The Politics of Participation
42 Pages Posted: 1 Aug 2011 Last revised: 27 Aug 2011
Date Written: 2011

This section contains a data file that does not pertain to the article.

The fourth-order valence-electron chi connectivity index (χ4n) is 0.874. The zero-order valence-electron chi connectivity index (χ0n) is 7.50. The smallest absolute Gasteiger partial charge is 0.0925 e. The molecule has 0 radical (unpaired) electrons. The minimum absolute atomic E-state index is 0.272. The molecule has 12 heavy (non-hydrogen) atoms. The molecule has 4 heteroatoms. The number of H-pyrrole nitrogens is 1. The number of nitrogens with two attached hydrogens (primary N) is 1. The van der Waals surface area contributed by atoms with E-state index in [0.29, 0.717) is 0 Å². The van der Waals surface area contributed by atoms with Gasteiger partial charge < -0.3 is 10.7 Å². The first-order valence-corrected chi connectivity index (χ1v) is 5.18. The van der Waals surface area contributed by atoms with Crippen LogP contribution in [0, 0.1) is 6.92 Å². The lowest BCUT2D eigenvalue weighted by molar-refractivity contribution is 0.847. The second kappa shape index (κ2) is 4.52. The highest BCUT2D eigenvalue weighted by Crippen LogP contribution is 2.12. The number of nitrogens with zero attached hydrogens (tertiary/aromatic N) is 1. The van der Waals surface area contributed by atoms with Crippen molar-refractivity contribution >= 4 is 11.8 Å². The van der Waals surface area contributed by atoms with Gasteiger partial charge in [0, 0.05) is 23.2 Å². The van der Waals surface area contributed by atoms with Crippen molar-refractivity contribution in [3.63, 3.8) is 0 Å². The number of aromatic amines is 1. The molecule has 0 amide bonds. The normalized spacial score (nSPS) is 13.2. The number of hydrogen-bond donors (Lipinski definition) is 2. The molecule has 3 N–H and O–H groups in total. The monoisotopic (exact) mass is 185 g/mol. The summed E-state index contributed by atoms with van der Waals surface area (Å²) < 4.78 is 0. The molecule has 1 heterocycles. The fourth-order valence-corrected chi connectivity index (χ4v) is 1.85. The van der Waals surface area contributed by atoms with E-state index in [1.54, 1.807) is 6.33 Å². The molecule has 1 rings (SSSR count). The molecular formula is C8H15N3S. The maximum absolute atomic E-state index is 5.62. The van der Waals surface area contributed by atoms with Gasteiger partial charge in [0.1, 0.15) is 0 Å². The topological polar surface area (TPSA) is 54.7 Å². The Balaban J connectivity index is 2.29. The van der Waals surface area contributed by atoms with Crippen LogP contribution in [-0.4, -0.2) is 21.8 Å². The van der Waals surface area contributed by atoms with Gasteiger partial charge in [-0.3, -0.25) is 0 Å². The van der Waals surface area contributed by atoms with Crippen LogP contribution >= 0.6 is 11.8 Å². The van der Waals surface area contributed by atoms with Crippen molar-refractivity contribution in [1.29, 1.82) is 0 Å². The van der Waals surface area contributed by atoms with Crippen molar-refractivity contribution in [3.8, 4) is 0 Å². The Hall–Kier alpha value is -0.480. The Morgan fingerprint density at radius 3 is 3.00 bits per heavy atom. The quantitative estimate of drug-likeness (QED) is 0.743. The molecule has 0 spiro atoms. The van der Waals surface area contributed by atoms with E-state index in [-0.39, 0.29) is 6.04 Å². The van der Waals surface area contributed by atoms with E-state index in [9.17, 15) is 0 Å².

Standard models of political participation emphasize the role of factors largely external to politics, such as socioeconomic status and personal characteristics, but “political activity also has its roots in political issues and conflicts. [W]hat happens in politics has implications for who is active in politics” (Verba, Schlozman, and Brady 1995, 415). What are the characteristics of citizens’ reactions to policy outcomes and the differential effects of these reactions on participation? Despite the clear importance of this question for democratic accountability, we know preciously little about its answer. We seek to shed light on this important antecedent of political participation – one strongly implied by prior work, but rarely examined with any level of rigor. We find that citizens invited to think about a public policy display a greater intent to participate in political activities, particularly those who have strong reactions to the policy and those who disagree with the policy. Positive emotions and evidence of self-interest are prevalent among those who strongly agree with policies, while positive and negative emotions are commonly observed among those who disagree strongly with a policy, and no evidence of self-interest. Finally, the effect of policy disagreement on participation is especially high among individuals who respond emotionally to policy, particularly those who are angry or afraid, while those who judge themselves worse off based on a policy participate less.
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